Creek. Schon vor vielen Jahrhunderten hatten die Indianer im Südosten Nordamerikas eine hohe Stufe der Zivilisation erreicht. Es gab komplexe Gesellschaften. reek Indianer. reek, Indianer aus der Muskogee-Sprachfamilie, die zu den Indianervölkern des Südostens gehören. Sie selbst nannten sich Muskogee.  ein Angehöriger des gleichnamigen Indianervolks. Synonyme: [1, 2] Muskogee, Creek-Indianer. Beispiele:  „Er war aus England.
Muskogee (Volk)die Interessen der Regierung(en) durchsetzte und sich im Krieg gegen die Seminole-Indianer in Florida oder gegen die Creek-Indianer ausgezeichnet hatte. Historic Map Karte von Creek Indianer, Alabama & Georgien, durch die Creek Indianer Gave T - Finden Sie alles für ihr Zuhause bei secwatchestimes.com Indianerstämme der Zivilisierten sind Cherokee, Chickasaw, Choctaw, Creek, Seminolen. Cherokee Chickasaw Choctaw Creek Seminolen. Cherokee Häuptlinge.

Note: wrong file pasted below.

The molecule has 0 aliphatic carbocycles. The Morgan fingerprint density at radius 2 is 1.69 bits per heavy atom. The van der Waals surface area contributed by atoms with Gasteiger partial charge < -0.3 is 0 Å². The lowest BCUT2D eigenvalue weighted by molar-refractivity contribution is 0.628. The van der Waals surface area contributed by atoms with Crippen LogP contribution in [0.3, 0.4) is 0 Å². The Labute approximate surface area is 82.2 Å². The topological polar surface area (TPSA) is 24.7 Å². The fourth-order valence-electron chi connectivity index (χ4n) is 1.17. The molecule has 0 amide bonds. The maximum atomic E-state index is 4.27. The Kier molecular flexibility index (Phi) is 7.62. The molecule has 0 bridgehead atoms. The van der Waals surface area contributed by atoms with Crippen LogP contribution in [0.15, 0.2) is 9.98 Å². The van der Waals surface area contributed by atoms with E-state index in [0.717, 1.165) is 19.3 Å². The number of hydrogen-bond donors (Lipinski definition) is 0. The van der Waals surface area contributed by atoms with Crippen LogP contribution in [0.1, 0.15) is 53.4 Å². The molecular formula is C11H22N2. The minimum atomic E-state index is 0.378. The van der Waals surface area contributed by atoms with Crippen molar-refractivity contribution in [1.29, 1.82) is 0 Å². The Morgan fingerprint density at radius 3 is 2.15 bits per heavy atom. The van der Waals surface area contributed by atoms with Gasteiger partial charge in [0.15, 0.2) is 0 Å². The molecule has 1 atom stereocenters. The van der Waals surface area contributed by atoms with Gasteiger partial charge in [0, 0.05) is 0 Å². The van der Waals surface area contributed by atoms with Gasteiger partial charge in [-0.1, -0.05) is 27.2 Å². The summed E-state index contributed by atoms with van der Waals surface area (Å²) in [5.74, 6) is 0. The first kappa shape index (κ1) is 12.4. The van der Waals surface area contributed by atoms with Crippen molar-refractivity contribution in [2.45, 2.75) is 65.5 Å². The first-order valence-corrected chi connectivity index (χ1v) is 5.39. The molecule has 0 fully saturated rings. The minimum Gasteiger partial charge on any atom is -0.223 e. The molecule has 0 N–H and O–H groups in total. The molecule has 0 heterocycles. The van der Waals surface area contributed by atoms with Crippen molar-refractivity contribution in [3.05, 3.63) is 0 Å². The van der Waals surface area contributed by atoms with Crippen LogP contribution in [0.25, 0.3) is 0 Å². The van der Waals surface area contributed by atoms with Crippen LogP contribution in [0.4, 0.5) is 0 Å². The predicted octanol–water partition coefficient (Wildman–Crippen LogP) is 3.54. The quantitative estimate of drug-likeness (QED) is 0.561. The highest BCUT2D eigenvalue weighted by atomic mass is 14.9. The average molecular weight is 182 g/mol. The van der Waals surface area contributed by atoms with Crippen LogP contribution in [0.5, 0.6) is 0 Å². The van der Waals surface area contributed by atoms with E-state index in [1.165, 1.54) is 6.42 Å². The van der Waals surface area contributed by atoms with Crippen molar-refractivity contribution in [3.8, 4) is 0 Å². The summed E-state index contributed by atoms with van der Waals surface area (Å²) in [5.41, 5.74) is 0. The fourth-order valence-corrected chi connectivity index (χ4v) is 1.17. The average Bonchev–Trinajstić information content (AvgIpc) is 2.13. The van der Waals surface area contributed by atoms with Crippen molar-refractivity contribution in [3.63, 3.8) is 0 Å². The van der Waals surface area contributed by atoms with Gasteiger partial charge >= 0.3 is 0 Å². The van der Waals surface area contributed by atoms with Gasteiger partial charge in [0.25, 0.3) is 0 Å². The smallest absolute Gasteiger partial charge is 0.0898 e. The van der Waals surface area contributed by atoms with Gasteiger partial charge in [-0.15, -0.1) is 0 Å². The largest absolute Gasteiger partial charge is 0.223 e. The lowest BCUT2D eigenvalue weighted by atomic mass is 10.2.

Creek Indianer Search form VideoCreek Mary's Blood Diese Familien lebten allerdings teilweise weit ab vom Zentrum entfernt. Die Muskogee trieben Handel mit ihren neuen britischen Nachbarn und erhielten europäische Waren im Austausch gegen Hirschhäute und indianische Sklaven, die sie in Florida gefangen hatten. Im Jahre wurde das Indianervertreibungsgesetz von Präsident Andrew Jackson verabschiedet, das 10 Jahre später bei den Creek mit gnadenloser Härte durchgesetzt wurde. Die Choctaw hatten eine genau so hohe Kultur wie die Cherokee.